Today, we’re going to learn about whois. There’s not much to it, so it won’t be a very long article. Think of this article as some of the others, where it’s not so much about the tool (the tool is simple to use) it’s about making folks aware of the tool and the capability.
Have you ever wondered about a domain name? Maybe you want to see if it’s registered? Perhaps you want to see who has registered it? Maybe you’ve noticed they have great uptime and want to see the name servers so that you can deduce the hosting company? Perhaps you want to file an abuse report, or you just want to know who the owner is so that you can send them an email. Maybe you’re a stalker and just need to narrow it down a little! (I kid, please don’t stalk anyone.)
Well, you can do that and more with whois! Want to know when the domain name expires so that you can swoop in and steal it? Well, you might be able to do that with help from the handy whois command! You can at least see the expiration date. I tend to keep things registered well in advance, ’cause I’m forgetful and don’t want to lose a domain name.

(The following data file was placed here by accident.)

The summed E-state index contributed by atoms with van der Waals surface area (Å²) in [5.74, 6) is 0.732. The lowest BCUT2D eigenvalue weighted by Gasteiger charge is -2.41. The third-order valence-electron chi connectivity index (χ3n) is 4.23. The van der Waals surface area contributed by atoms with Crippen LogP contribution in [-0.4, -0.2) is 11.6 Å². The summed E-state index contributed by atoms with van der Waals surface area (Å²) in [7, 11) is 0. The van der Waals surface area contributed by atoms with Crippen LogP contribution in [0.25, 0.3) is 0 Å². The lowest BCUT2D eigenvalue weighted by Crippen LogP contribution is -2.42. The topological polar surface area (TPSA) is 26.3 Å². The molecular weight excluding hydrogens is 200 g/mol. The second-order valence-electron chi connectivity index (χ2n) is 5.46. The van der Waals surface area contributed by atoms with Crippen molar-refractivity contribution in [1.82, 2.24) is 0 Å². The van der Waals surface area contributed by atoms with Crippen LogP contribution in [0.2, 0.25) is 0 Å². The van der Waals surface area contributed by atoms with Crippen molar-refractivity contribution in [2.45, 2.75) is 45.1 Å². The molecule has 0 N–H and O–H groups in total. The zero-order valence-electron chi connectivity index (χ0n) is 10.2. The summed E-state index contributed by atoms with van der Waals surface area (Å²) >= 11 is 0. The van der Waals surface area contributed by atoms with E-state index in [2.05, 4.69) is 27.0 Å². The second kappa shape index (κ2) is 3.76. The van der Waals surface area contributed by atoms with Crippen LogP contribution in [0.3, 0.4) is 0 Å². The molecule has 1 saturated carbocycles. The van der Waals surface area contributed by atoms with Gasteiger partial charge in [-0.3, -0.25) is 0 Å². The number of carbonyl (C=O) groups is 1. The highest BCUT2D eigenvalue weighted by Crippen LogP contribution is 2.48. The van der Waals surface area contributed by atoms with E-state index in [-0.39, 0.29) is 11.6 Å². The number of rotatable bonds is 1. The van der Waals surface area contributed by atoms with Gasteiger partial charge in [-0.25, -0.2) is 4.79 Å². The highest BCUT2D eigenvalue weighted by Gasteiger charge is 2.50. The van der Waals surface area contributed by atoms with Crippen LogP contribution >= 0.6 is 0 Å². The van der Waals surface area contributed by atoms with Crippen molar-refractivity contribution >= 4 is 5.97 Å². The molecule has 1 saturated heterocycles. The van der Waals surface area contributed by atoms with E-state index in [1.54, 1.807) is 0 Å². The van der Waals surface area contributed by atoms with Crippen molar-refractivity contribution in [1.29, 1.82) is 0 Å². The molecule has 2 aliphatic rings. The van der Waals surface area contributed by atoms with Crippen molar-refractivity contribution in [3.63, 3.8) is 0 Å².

Unfortunately, quite a bit of information in whois databases is intentionally wrong. Sometimes, the information is quite useless. Certain domains, like this one, have requirements – so I have to use my real name in the registration information (though they never actually check). Other domain names aren’t so particular and you can lie, use email forwarders for abuse complaints and contact info, and generally hide that sort of stuff from whois databases. Ah well…
So, who is whois?
You might just as well crack open a terminal. If you don’t know how to open the terminal, you can do so with your keyboard – just press
With your terminal open, go ahead and install whois. It’s surely in your default repositories, so just install it like you’d install any other software. As is the tradition, I’ll show you how to do it in Ubuntu or any apt-using distro:
sudo apt install whois
Now, all you need to know is:
You don’t need the http, nor the www, just use the domain name. For example, you can:
I should point out that that’s not really my phone number. You probably shouldn’t call it. If you somehow need my phone number, just ask in private and I’ll share it with you – assuming there’s justification for doing so. Also, please don’t stalk me.
Anyhow, you can see when the domain expires, tell that I use a CDN and which one I use, see when the domain was registered, find out who the registrar is, etc… You can learn quite a bit of information from just that one command. Combined with something like traceroute and you can learn a lot.
Anyhow, now you know about ‘whois’ and a bit about what you can do with it. If you want to go digging around, you can learn quite a bit – even if the domain’s behind a privacy fence. There are other tools, like MTR and dig (which we haven’t covered).
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